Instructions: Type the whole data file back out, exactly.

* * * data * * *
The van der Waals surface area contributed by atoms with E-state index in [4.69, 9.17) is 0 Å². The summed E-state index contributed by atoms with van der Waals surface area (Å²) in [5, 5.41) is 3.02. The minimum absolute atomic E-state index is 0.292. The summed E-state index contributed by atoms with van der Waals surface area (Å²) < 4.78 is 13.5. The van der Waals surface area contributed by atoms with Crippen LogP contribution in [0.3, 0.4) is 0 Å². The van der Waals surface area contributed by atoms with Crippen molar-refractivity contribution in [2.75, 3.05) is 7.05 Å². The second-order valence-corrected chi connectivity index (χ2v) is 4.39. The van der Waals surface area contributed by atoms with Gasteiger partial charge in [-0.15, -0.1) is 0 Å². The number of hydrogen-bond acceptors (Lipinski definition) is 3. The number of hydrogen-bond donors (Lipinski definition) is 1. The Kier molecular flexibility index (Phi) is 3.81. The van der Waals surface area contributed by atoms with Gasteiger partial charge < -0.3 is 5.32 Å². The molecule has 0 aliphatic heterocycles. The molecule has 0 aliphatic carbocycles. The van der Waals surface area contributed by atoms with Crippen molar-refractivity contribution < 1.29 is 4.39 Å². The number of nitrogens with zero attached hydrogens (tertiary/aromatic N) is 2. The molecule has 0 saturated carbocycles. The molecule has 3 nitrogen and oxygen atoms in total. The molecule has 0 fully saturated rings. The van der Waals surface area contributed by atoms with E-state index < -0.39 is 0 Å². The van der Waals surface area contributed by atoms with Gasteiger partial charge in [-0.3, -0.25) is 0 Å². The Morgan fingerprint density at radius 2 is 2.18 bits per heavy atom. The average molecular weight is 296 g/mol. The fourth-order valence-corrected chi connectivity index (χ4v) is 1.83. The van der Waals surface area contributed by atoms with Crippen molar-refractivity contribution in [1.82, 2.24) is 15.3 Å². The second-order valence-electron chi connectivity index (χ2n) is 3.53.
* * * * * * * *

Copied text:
The van der Waals surface area contributed by atoms with E-state index in [4.69, 9.17) is 0 Å². The summed E-state index contributed by atoms with van der Waals surface area (Å²) in [5, 5.41) is 3.02. The minimum absolute atomic E-state index is 0.292. The summed E-state index contributed by atoms with van der Waals surface area (Å²) < 4.78 is 13.5. The van der Waals surface area contributed by atoms with Crippen LogP contribution in [0.3, 0.4) is 0 Å². The van der Waals surface area contributed by atoms with Crippen molar-refractivity contribution in [2.75, 3.05) is 7.05 Å². The second-order valence-corrected chi connectivity index (χ2v) is 4.39. The van der Waals surface area contributed by atoms with Gasteiger partial charge in [-0.15, -0.1) is 0 Å². The number of hydrogen-bond acceptors (Lipinski definition) is 3. The number of hydrogen-bond donors (Lipinski definition) is 1. The Kier molecular flexibility index (Phi) is 3.81. The van der Waals surface area contributed by atoms with Gasteiger partial charge < -0.3 is 5.32 Å². The molecule has 0 aliphatic heterocycles. The molecule has 0 aliphatic carbocycles. The van der Waals surface area contributed by atoms with Crippen molar-refractivity contribution < 1.29 is 4.39 Å². The number of nitrogens with zero attached hydrogens (tertiary/aromatic N) is 2. The molecule has 0 saturated carbocycles. The molecule has 3 nitrogen and oxygen atoms in total. The molecule has 0 fully saturated rings. The van der Waals surface area contributed by atoms with E-state index < -0.39 is 0 Å². The van der Waals surface area contributed by atoms with Gasteiger partial charge in [-0.3, -0.25) is 0 Å². The Morgan fingerprint density at radius 2 is 2.18 bits per heavy atom. The average molecular weight is 296 g/mol. The fourth-order valence-corrected chi connectivity index (χ4v) is 1.83. The van der Waals surface area contributed by atoms with Crippen molar-refractivity contribution in [1.82, 2.24) is 15.3 Å². The second-order valence-electron chi connectivity index (χ2n) is 3.53.